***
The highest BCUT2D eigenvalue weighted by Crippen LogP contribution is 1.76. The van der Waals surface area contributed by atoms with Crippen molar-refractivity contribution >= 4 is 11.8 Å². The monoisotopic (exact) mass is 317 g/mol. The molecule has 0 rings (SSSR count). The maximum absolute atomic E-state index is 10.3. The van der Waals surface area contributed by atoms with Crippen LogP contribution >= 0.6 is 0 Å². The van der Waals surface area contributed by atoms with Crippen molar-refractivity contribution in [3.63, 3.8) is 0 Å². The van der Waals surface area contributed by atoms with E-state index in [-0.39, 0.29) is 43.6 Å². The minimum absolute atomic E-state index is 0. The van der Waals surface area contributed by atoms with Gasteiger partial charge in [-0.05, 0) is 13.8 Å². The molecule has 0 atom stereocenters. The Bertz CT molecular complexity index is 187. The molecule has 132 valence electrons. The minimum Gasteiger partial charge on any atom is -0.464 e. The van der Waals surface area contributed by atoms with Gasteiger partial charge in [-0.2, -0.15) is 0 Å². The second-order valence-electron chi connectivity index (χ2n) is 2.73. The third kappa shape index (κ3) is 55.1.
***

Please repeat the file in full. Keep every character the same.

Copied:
The highest BCUT2D eigenvalue weighted by Crippen LogP contribution is 1.76. The van der Waals surface area contributed by atoms with Crippen molar-refractivity contribution >= 4 is 11.8 Å². The monoisotopic (exact) mass is 317 g/mol. The molecule has 0 rings (SSSR count). The maximum absolute atomic E-state index is 10.3. The van der Waals surface area contributed by atoms with Crippen LogP contribution >= 0.6 is 0 Å². The van der Waals surface area contributed by atoms with Crippen molar-refractivity contribution in [3.63, 3.8) is 0 Å². The van der Waals surface area contributed by atoms with E-state index in [-0.39, 0.29) is 43.6 Å². The minimum absolute atomic E-state index is 0. The van der Waals surface area contributed by atoms with Gasteiger partial charge in [-0.05, 0) is 13.8 Å². The molecule has 0 atom stereocenters. The Bertz CT molecular complexity index is 187. The molecule has 132 valence electrons. The minimum Gasteiger partial charge on any atom is -0.464 e. The van der Waals surface area contributed by atoms with Gasteiger partial charge in [-0.2, -0.15) is 0 Å². The second-order valence-electron chi connectivity index (χ2n) is 2.73. The third kappa shape index (κ3) is 55.1.